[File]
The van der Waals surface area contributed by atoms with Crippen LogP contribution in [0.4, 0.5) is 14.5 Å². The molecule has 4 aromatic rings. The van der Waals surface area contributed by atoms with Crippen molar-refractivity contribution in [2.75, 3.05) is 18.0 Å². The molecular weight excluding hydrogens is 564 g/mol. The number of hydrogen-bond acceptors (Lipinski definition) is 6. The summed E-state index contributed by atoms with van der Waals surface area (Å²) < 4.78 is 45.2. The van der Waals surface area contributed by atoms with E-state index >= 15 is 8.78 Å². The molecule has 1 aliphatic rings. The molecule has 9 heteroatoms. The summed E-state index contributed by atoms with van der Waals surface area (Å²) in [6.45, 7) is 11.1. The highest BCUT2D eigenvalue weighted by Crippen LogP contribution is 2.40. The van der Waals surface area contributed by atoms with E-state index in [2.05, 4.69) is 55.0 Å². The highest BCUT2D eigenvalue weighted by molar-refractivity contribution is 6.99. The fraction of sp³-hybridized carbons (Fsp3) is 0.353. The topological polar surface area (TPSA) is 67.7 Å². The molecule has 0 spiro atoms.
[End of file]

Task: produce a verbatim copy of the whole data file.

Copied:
The van der Waals surface area contributed by atoms with Crippen LogP contribution in [0.4, 0.5) is 14.5 Å². The molecule has 4 aromatic rings. The van der Waals surface area contributed by atoms with Crippen molar-refractivity contribution in [2.75, 3.05) is 18.0 Å². The molecular weight excluding hydrogens is 564 g/mol. The number of hydrogen-bond acceptors (Lipinski definition) is 6. The summed E-state index contributed by atoms with van der Waals surface area (Å²) < 4.78 is 45.2. The van der Waals surface area contributed by atoms with E-state index >= 15 is 8.78 Å². The molecule has 1 aliphatic rings. The molecule has 9 heteroatoms. The summed E-state index contributed by atoms with van der Waals surface area (Å²) in [6.45, 7) is 11.1. The highest BCUT2D eigenvalue weighted by Crippen LogP contribution is 2.40. The van der Waals surface area contributed by atoms with E-state index in [2.05, 4.69) is 55.0 Å². The highest BCUT2D eigenvalue weighted by molar-refractivity contribution is 6.99. The fraction of sp³-hybridized carbons (Fsp3) is 0.353. The topological polar surface area (TPSA) is 67.7 Å². The molecule has 0 spiro atoms.